I recently came across a young man, Chris Pittard, who is an up and coming glass artist particularly in the area of blown glass. Like many glass artists, it was a glass demonstration that he saw that ignited his own fire – no pun intended! He has been blowing glass for two years now. At 17, I think it is wonderful that he is getting started so early in his life. He began with smaller pieces like cups, hearts, and paperweights, but under the tutelage of his mentor, Cary Sloane, he has vastly increased the range of pieces he creates.
If you have never seen glass being formed into an object, it is an amazing process. A metal blowpipe is used to blow up and gather the glass. A pair of shears is used to cut and shape the glass.Wet newspaper bundles, metal molds, wooden paddles, wooden blocks and jacks, which are giant metal tweezers, are also used to shape the glass.All of this is done in the presence of a very hot furnace.
I asked Chris where his inspiration comes from, and this is what he said, “I would say my inspiration comes from being a surfer. The sensation I experience when I’m relaxing in the water is the same one I experience while glassblowing. I typically allow nature to inspire my color selection, often I’ll start with a basic color or two and then add colors I envision would look good on the spot.”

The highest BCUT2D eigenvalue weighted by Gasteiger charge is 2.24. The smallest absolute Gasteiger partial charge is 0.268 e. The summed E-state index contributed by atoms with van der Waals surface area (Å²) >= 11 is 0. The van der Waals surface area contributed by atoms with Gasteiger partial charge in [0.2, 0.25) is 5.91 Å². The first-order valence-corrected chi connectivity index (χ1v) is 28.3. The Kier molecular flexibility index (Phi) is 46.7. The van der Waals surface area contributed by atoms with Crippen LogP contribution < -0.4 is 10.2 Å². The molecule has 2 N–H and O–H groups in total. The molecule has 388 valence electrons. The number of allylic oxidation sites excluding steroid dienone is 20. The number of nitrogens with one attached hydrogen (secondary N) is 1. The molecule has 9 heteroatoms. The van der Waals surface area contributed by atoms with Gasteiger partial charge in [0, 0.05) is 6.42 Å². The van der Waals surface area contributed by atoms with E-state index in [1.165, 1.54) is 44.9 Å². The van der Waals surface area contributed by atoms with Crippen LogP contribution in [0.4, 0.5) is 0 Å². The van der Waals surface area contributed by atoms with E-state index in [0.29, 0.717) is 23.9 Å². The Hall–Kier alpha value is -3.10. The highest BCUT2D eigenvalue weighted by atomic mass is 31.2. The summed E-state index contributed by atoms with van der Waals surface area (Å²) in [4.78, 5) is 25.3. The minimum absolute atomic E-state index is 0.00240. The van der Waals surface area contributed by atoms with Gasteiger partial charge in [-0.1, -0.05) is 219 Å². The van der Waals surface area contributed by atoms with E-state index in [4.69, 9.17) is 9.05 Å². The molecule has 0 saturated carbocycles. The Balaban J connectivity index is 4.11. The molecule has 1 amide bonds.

He also told me that his mother is influential in his art. (Way to go mom! I love that.) In addition, there is a small shop in a town just north of Del Mar, California, where Chris lives that inspires his work. Chris said, “The shop owner, Darrel, is the most thought provoking man I’ve ever met. He couldn’t be a happier nicer man. His shop is crammed, I mean crammed, with treasure ranging from troll dolls to jewelry to incense. Darrel bought some of my first lampwork pendants. The color spectrum in his store is very influential.”
At 17, Chris has a great opportunity to develop his skill and artistic style. Wherever he ends up after high school, he plans to pursue his glass art. Studio time can be expensive, but he hopes to experiment more with murrine and millefiori. When Chris isn’t working with glass he is surfing, hanging out with friends, or studying. He also likes to play the ukulele and piano, though he says he isn’t very good at either. Below are a few of my personal favorite pieces that Chris has made. Check out the work of this talented young artist on his website: www.chrispittard.com